People of 'other ideologies' delaying resolution with farmers, says Centre; talks postponed to Wednesday
Farmers’ unions refused to call off the tractor march planned for 26 January and asserted that they had the constitutional right to demonstrate peacefully on Republic Day
The crucial tenth round of talks between the Centre and protesting farmers' unions was on Monday postponed from 19 January to 20 January.
"The government's ministerial meeting with farmers unions will be held on 20 January at 2 pm at Vigyan Bhawan, instead of 19 January," the Agriculture Ministry said in a statement on Monday.
Earlier on Monday, the Centre had said both sides want to resolve the long-continuing stalemate at the earliest but it was getting delayed due to the involvement of people of "other ideologies".
Asserting that the new farm laws are in the interest of the farming community, the government said obstacles occur whenever good things or measures are taken and it is taking longer to resolve the issue as farmers' leaders want a solution "their own way".
On the other hand, farmers’ unions protesting the new agricultural legislations on Monday asserted that they had the constitutional right to demonstrate peacefully on Republic Day, and reiterated that they would go ahead with the proposed tractor rally on 26 January.
This declaration came hours after the Supreme Court told the Centre that the proposed tractor rally by farmers was a matter of law and order, and the Delhi Police is the first authority to decide who should be allowed to enter the National Capital. “We are not going to tell you what to do,” a bench headed by Chief Justice of India SA Bobde said, adding that police has all the authority to deal with the matter.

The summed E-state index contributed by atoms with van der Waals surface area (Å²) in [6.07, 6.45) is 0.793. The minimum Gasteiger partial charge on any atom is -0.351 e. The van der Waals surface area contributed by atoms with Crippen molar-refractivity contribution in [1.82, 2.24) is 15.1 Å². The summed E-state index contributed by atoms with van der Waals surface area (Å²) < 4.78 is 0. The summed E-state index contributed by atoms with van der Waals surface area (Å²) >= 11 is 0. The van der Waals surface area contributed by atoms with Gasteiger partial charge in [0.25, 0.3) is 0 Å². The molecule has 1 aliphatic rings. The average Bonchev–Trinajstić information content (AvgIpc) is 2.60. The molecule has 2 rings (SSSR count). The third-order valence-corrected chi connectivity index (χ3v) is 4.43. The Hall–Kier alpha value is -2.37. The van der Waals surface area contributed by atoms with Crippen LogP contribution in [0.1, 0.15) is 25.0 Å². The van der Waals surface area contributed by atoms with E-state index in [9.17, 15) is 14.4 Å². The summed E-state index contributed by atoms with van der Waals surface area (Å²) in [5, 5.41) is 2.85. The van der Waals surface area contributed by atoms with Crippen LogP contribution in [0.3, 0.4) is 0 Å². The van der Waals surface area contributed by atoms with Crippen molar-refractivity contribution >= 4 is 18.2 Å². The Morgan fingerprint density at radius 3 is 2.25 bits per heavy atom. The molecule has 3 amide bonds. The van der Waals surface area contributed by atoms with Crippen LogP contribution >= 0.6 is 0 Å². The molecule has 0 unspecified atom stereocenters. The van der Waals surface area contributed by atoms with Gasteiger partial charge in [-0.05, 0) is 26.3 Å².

The previous nine rounds of formal talks between the Centre and 41 farmer unions have failed to yield any concrete results to end the long-running protest at Delhi's borders as the latter have stuck to their main demand of a complete repeal of the three acts.
Thousands of farmers, mainly from Punjab, Haryana and western Uttar Pradesh, are protesting at various border points of Delhi for over a month now against the three laws: the Farmers' Produce Trade and Commerce (Promotion and Facilitation) Act, the Essential Commodities (Amendment) Act, and the Farmers (Empowerment and Protection) Agreement on Price Assurance and Farm Services Act.
Enacted in September 2020, the government has presented these laws as major farm reforms aimed at increasing farmers' income, but the protesting farmers have raised concerns that these legislations would weaken the minimum support price (MSP) and "mandi" (wholesale market) systems and leave them at the mercy of big corporations.
The government has maintained that these apprehensions are misplaced and has ruled out a repeal of the laws.
'Resolution getting delayed due people of other ideologies'